IBA Oak Lake/Plum Lakes Area
Oak Lake, Manitoba
Site Summary
MB011 Latitude
49.724° N
100.731° W
411 - 430 m
654.07 km²
deciduous woods (temperate), scrub/shrub, sedge/grass meadows, rivers/streams, freshwater lake, freshwater marsh, arable & cultivated lands, rocky flats & barrens
Land Use:
Agriculture, Nature conservation and research, Fisheries/aquaculture, Hunting, Rangeland/pastureland, Tourism/recreation, Water management
Potential or ongoing Threats:
Arable farming, Disturbance, Grazing, Ground water extraction, Intensified management, Interactions with native species/disease, Recreation/tourism
IBA Criteria: Globally Significant: Congregatory Species, Waterfowl Concentrations, Colonial Waterbirds/Seabird Concentrations, Continentally Significant: Congregatory Species, Nationally Significant: Congregatory Species, Wading Bird Concentrations
Conservation status: Canada Goose Refuge, Ducks Unlimited Canada (owned by), Game Bird Refuge (provincial), Nature Conservancy (owned by)
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Site Description
Oak Lake, and the associated Plum Lakes, Maple Lake and Lauder Sandhills, are located in southwestern Manitoba, southwest of the town that shares its name. Oak Lake is surrounded by a vast marshland about four times its size that is fed by Pipestone Creek and drained by Plum Creek. This extensive lake and marsh system and the surrounding area, generally in very flat terrain, contain a tremendous diversity of habitat. There is a blend of rivers and streams, grasslands, deciduous woods, willow scrub, and rocky areas, along with cultivated agricultural lands. Grasses and sedges border the wetland, and remnants of undisturbed native prairie can be found, notably on the west side of Oak Lake and around the town of Pipestone. The Routledge and Lauder Sandhills provide some of the best remaining examples of these rare habitats in Manitoba. These sand dunes are heavily treed with Bur Oak, Trembling Aspen, Creeping Juniper. Extensive dykes surround Oak Lake, which is artificially regulated by a water control dam. Located slightly further north is the Assiniboine Valley, which has a valley wall exceeding 100 m in height.
In keeping with its vast habitat diversity, this site hosts a large diversity of birds, during both the breeding season and fall migration. A large colony of Franklins Gulls nest in the marsh. Over 30,000 pairs of birds, roughly equivalent to 6% of the estimated global population, have been recorded. Both Eared Grebes and Black-crowned Night Herons are found here in significant numbers; 4.3% and 6.3% of their estimated Canadian populations respectively.

Huge numbers of waterfowl stop at Oak and Plum Lakes in fall migration. Species reported in significant numbers during fall migration include: Tundra Swan (1.3% of the estimated North American population); Canada Goose; Snow Goose; and Greater White-fronted Geese. For the latter species, numbers of migrants varies considerably from year to year - over 3,400 were recorded recently, but 27,000 were recorded in 1968. Similarly, significant peak numbers of Mallards, Lesser Scaup, and American Coots have been recorded in some years. Other species that can be seen in large numbers in the fall include, Bald Eagles (135+) and Golden Eagles (30+). The west side of Oak Lake is also a significant staging area for Sandhill Cranes in fall (7,600+ in 2017).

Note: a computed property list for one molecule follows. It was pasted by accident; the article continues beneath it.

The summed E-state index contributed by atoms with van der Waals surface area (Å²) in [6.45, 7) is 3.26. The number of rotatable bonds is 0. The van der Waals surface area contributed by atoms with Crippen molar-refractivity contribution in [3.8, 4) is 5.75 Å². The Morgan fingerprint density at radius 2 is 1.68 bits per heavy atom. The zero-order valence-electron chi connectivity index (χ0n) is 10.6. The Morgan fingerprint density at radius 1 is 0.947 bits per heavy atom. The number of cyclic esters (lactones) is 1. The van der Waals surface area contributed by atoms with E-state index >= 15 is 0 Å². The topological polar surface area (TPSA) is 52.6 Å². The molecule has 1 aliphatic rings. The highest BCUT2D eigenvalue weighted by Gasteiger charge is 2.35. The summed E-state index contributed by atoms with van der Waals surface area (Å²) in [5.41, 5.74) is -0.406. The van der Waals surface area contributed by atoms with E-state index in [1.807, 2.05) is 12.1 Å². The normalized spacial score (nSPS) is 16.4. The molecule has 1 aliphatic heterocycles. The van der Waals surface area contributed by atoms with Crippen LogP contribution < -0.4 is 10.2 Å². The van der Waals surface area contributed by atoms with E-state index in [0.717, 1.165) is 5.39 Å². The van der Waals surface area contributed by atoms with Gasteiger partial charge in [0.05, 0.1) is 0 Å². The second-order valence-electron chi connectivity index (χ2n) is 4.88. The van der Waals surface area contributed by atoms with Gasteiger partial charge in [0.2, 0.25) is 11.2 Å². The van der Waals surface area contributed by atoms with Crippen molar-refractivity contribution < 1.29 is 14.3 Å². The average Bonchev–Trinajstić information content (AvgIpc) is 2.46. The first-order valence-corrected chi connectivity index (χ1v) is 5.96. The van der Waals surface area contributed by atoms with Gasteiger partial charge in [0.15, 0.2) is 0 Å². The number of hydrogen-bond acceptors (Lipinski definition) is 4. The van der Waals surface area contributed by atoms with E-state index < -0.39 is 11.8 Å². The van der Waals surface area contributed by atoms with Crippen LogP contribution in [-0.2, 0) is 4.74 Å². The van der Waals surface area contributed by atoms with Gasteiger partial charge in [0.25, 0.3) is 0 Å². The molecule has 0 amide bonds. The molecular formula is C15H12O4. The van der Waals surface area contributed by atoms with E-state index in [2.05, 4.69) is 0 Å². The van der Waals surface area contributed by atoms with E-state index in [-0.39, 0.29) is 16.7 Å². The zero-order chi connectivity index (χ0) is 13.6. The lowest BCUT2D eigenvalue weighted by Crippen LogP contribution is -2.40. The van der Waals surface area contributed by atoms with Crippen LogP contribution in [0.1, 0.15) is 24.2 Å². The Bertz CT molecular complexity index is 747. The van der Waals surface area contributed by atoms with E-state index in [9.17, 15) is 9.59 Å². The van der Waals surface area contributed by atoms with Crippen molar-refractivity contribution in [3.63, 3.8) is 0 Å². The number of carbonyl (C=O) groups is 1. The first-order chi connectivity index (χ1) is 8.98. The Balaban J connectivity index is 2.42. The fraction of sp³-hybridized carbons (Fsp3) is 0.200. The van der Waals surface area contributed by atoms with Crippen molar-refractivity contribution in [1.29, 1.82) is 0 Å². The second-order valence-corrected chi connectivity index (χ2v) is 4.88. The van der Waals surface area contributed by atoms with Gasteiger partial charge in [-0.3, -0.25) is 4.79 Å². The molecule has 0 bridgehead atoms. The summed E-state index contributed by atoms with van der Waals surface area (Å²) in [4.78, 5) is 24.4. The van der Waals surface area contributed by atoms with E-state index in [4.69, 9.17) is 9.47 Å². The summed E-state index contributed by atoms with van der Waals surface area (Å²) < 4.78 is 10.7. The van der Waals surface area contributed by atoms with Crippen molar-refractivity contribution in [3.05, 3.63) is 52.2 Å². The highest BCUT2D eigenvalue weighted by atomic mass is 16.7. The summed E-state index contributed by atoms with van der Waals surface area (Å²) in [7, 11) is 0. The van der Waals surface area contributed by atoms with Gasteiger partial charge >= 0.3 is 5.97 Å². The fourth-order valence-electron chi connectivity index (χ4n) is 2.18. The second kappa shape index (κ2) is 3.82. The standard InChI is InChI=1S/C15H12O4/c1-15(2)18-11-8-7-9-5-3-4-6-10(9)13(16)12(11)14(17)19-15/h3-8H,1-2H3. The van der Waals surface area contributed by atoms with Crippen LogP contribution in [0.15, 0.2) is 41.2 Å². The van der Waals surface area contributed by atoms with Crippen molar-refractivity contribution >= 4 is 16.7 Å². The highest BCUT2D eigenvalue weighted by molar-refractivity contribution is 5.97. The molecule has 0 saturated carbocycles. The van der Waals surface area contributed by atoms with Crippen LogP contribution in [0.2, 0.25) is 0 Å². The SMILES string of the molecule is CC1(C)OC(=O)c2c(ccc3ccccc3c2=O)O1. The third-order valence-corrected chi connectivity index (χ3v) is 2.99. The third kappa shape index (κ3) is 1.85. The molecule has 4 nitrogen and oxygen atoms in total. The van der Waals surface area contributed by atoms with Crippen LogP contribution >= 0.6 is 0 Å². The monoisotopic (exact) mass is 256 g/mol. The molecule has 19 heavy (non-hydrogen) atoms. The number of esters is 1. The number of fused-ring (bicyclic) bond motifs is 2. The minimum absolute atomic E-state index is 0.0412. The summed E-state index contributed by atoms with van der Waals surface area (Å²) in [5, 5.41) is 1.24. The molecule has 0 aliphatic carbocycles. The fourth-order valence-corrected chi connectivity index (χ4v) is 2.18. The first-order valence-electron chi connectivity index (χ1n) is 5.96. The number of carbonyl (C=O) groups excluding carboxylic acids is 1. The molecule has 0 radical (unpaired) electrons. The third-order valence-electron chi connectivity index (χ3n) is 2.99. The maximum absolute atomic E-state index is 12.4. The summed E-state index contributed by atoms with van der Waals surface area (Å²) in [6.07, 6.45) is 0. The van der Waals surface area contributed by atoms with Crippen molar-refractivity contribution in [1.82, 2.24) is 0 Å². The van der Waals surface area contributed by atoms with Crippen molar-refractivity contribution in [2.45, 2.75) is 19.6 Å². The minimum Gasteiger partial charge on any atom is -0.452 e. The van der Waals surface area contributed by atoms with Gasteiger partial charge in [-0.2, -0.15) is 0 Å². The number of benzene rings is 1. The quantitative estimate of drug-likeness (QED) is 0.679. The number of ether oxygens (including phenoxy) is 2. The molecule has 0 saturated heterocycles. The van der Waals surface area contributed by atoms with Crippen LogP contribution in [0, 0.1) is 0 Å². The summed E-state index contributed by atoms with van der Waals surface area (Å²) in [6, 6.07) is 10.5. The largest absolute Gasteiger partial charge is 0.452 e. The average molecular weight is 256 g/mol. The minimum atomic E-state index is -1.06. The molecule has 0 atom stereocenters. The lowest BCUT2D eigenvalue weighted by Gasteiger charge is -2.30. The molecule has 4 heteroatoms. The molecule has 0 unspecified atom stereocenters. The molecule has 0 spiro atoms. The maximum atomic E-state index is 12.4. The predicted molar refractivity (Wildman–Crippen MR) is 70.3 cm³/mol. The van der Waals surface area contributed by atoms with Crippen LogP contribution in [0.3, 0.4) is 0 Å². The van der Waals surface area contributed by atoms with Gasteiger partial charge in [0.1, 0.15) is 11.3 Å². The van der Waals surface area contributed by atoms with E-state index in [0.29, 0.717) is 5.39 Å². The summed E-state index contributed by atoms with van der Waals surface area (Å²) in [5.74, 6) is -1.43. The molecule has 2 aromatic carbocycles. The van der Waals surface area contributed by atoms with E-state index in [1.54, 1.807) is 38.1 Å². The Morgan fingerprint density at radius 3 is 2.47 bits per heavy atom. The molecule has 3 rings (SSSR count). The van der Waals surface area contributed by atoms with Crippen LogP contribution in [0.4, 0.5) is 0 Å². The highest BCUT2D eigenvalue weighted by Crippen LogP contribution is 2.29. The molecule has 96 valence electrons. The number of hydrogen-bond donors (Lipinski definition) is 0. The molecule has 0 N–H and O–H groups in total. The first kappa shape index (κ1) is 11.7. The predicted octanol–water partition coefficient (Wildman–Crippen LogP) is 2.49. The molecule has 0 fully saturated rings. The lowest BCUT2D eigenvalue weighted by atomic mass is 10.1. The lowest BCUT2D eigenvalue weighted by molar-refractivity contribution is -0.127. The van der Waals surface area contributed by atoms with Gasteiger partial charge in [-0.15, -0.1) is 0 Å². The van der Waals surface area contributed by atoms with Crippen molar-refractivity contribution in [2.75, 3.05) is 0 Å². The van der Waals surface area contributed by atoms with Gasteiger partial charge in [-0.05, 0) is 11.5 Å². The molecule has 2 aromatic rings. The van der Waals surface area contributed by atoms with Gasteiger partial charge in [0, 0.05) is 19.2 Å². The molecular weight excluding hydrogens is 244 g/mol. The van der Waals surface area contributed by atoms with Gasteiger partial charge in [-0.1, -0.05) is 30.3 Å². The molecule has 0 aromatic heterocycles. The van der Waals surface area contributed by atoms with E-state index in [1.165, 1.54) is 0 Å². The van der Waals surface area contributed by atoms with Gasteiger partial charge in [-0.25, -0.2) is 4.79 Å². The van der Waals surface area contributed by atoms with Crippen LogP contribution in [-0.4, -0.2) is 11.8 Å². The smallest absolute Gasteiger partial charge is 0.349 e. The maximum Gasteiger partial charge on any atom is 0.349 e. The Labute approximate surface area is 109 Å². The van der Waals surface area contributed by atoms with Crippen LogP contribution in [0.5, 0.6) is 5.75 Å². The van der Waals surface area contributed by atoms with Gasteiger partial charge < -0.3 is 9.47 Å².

During the breeding season landbird diversity is high. Some of the provinces highest concentrations of Eastern Bluebirds and Mountain Bluebirds are found here - 35 pairs and over 250 pairs respectively. In 1998, 11 pairs of the nationally threatened Loggerhead Shrike (western subspecies) were found here. Under optimal conditions during the breeding season, birders can daily record Sprague’s Pipit, Chestnut-collared Longspur, Nelsons Sharp-tailed Sparrow, Le Contes Sparrow, Grasshopper Sparrow, and Bairds Sparrow along the west side of the lake. Burrowing Owl and Ferruginous Hawk are two raptors known to breed in the region.

IBA Criteria
SpeciesT | A | I Links Date Season Number G C N
American White Pelican 1971 SU 3,300
Burrowing Owl 1989 SU 13
Franklin's Gull 2017 - 2018 SP 10,090 - 50,000
Franklin's Gull 1995 SU 60,000
Greater White-fronted Goose 1968 FA 27,000
Lesser Scaup 1974 FA 27,377
Loggerhead Shrike 2001 FA 2
Loggerhead Shrike 1999 - 2020 SP 1
Loggerhead Shrike 2001 - 2020 SU 1 - 7
Rusty Blackbird 1997 - 2017 FA 24 - 57
Sandhill Crane 2017 FA 7,363
Tundra Swan 1995 - 2017 FA 1,765 - 2,800
Waterbirds 1975 FA 100,000
Waterbirds 1995 SU 70,000
Note: species shown in bold indicate that the maximum number exceeds at least one of the IBA thresholds (sub-regional, regional or global). The site may still not qualify for that level of IBA if the maximum number reflects an exceptional or historical occurrence.
Conservation Issues
There is great pressure to develop the Oak Lake area through more intensive agricultural practices. Ongoing disagreement exists over water use and wetland management, including whether or not to drain parts of the area, and what the ideal water level should be. Species such as the Eared Grebe that are not tolerant of water level changes are particularly susceptible to drainage of suitable nesting habitat. Overgrazing and conversion of grasslands are situations that can lead to an elimination or deterioration of native prairie. The water retention structure which retains water in Oak Lake has changed the surrounding habitat of Oak Lake, to the degree that the island used by nesting American White Pelican and other breeding waterbirds, no longer exists. However, an increasing number of properties in this area are being purchased and put into wildlife conservation use.

The IBA Program is an international conservation initiative coordinated by BirdLife International. The Canadian co-partners for the IBA Program are Birds Canada and Nature Canada.
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